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February, 2018 >>

Radiation absorbed dose for cobalt-60 gamma source in phantoms for different materials

Muhammad Akram, Saima Altaf, Muhammad Afzal Khan, Saeed Ahmed Buzdar  ( The Islamia University of Bahawalpur )

Hafiz Muhibb Ullah Zulkafal, Khalid Iqbal  ( Shaukat Khanum Memorial Cancer Hospital and Research Centre, Lahore )

Abstract

Current practices in radiation therapy required high doses of radiation to be delivered with increased accuracy. Treatment planning task is exercised till an optimum dose distribution is achieved. The present reported work was performed to compare the various aspects of the cobalt-60 radiation beam therapy with fixed source-surface distance 70cm incident normally. This study was conducted in May 2012 at the Department of Radiation Physics of MD Anderson Cancer Centre, University of Texas, Houston, United States. Radiation doses were calculated in a solid phantom as well as in water phantom at different square field sizes and depths. It was noted that the rate of absorbed dose increased with the increase in the field size and decreased with the increase in depths. The rate of absorbed dose was found to be directly proportional to the increase in the square field size and inversely proportional to the increase in depth. Moreover, the solid phantom demonstrated more absorbed doses as compared to the water phantom.
Keywords: Absorbed dose, Cobalt-60, Gamma radiations, Phantoms, Ion chamber.

Introduction

Cancer is the foremost public health problem and a principal cause of death. In the year 2020, about 20 million new cancer cases may be expected globally.1,2 Radiotherapy is one of the important modalities in the treatment of cancer, in both curative and palliative settings, and about 60% of these patients require radiotherapy as curative or palliative intent.3 Dosimetry is a science of dose measurement of any radiation generating equipment and in radiotherapy, and it has a pivotal role in enhancing the confidence level by delivering the pinpoint and accurate radiation therapy. Cobalt-60 (Co-60) based radiation therapy continues to play a significant role in not only developed countries but also in developing countries where access to radiation therapy is very limited.4 The easy handling of cobalt units gives them the advantage of reduced maintenance, running costs and downtime when compared with linear accelerators machines.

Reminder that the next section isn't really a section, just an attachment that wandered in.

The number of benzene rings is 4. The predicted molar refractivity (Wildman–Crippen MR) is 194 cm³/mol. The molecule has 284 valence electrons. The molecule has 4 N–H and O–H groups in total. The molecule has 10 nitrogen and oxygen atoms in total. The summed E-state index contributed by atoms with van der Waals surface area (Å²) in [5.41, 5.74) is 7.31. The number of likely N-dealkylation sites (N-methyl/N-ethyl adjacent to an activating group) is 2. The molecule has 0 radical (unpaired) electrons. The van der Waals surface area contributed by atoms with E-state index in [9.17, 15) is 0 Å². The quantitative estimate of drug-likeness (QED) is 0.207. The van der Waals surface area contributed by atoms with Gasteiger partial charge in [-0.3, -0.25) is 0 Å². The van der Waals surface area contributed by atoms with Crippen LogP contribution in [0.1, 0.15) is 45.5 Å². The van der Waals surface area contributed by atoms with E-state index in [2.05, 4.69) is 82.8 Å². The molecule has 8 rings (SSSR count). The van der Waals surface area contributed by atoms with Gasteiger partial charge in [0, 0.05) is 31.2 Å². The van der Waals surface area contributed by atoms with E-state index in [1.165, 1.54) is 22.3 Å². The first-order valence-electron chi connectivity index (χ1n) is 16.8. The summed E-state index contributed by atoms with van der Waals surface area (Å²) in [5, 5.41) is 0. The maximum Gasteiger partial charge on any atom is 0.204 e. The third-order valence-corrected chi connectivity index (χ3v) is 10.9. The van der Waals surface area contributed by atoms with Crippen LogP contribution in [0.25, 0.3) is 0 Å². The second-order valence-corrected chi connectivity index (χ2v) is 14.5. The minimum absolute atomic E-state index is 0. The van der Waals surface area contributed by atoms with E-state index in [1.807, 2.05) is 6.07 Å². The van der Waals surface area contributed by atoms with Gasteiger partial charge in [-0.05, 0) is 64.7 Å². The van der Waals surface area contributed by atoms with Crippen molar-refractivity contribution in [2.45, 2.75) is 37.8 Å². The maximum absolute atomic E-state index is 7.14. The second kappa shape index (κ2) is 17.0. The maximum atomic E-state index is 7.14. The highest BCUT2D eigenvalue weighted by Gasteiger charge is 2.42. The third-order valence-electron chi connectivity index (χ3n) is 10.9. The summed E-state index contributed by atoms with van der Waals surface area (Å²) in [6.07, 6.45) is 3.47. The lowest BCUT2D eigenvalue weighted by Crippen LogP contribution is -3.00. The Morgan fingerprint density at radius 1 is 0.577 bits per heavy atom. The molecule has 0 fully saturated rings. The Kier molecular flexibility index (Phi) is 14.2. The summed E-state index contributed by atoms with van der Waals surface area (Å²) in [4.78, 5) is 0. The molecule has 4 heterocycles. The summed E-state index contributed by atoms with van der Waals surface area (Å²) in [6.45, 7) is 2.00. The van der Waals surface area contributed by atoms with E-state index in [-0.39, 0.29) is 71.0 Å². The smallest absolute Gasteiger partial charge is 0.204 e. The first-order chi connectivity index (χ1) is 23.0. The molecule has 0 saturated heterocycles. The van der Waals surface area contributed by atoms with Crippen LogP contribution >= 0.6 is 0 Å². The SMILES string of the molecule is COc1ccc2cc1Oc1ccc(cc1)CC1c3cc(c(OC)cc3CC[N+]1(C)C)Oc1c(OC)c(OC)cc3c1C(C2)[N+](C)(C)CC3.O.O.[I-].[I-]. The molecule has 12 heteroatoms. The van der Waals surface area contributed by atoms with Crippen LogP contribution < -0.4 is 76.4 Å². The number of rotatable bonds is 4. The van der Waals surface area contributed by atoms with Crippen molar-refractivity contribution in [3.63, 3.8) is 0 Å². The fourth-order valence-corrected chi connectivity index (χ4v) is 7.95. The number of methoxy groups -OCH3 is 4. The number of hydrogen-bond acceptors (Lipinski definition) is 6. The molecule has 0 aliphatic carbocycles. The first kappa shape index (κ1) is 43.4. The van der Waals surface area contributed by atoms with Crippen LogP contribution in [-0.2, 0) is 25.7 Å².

Cobalt-60 is employed as a gamma ray source as it can be produced in a predictable measure and high activity by bombarding cobalt-59 with neutrons. Cobalt-60 decays to Nickel-60 (60Ni28) by the emission of beta particle. The activated nickel nucleus emits two gamma ray photons with energies of 1.17 mega-electron volts (MeV) and 1.33 MeV,5-7 resulting in an average beam energy of 1.25 MeV and the soft beta radiation is simply filtered out by approximately 0.16 mm of steel sheet.


The energy of these gamma rays is used in radiotherapy to treat the cancer. As Co-60 decays, this decrease in activity requires periodic replacement of the sources used and is one of the reasons why cobalt machines have been partly replaced by linear accelerators in modern radiation therapy. But Co-60 based teletherapy machines are still in widespread use worldwide since they are reliable and simple to maintain compared to modern linear accelerators.8,9
Cylindrical parallel plate ionisation chamber was used to determine depth dose data and give correct dose information close to the surface and at depth in the water phantom. It is important that radiation dose transferred to the dosimeter is similar to that transferred to the human body irradiated. The fundamental purpose of dosimetry is aimed at radiation protection.10-16
In this project, solid and water phantoms were used as a radiation dosimeter and compared in view of radiation absorbed dose. The current study was performed to compare the various aspects of the cobalt-60 radiation beam therapy with fixed source-surface distance (SSD) 70cm incident normally. Radiation doses were calculated in a solid phantom as well as in water phantom at different square field sizes and depths.

Materials and Methods